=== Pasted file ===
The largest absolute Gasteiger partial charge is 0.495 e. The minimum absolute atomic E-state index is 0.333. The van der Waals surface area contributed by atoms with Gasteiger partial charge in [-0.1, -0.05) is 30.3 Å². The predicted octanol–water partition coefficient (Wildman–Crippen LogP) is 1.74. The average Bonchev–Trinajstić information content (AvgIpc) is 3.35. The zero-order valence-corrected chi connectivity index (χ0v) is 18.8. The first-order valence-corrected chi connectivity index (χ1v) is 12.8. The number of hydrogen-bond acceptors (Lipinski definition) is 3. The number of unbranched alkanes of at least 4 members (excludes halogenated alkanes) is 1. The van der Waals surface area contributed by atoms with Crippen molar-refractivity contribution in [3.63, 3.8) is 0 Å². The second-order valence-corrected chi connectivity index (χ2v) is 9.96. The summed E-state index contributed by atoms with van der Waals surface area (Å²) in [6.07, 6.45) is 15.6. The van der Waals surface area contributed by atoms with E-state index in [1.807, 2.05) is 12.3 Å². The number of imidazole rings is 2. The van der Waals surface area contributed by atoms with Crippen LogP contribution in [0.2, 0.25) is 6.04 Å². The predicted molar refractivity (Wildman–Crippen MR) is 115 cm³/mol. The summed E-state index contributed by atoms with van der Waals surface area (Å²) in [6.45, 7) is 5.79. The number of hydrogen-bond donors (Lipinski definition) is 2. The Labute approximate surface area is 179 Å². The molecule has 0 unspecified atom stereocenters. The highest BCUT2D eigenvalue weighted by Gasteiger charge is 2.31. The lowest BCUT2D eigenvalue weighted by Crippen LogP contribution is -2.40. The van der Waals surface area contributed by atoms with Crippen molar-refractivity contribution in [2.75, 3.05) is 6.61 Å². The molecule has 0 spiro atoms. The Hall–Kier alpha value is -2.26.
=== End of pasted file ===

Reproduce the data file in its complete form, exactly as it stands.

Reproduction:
The largest absolute Gasteiger partial charge is 0.495 e. The minimum absolute atomic E-state index is 0.333. The van der Waals surface area contributed by atoms with Gasteiger partial charge in [-0.1, -0.05) is 30.3 Å². The predicted octanol–water partition coefficient (Wildman–Crippen LogP) is 1.74. The average Bonchev–Trinajstić information content (AvgIpc) is 3.35. The zero-order valence-corrected chi connectivity index (χ0v) is 18.8. The first-order valence-corrected chi connectivity index (χ1v) is 12.8. The number of hydrogen-bond acceptors (Lipinski definition) is 3. The number of unbranched alkanes of at least 4 members (excludes halogenated alkanes) is 1. The van der Waals surface area contributed by atoms with Crippen molar-refractivity contribution in [3.63, 3.8) is 0 Å². The second-order valence-corrected chi connectivity index (χ2v) is 9.96. The summed E-state index contributed by atoms with van der Waals surface area (Å²) in [6.07, 6.45) is 15.6. The van der Waals surface area contributed by atoms with E-state index in [1.807, 2.05) is 12.3 Å². The number of imidazole rings is 2. The van der Waals surface area contributed by atoms with Crippen LogP contribution in [0.2, 0.25) is 6.04 Å². The predicted molar refractivity (Wildman–Crippen MR) is 115 cm³/mol. The summed E-state index contributed by atoms with van der Waals surface area (Å²) in [6.45, 7) is 5.79. The number of hydrogen-bond donors (Lipinski definition) is 2. The Labute approximate surface area is 179 Å². The molecule has 0 unspecified atom stereocenters. The highest BCUT2D eigenvalue weighted by Gasteiger charge is 2.31. The lowest BCUT2D eigenvalue weighted by Crippen LogP contribution is -2.40. The van der Waals surface area contributed by atoms with Crippen molar-refractivity contribution in [2.75, 3.05) is 6.61 Å². The molecule has 0 spiro atoms. The Hall–Kier alpha value is -2.26.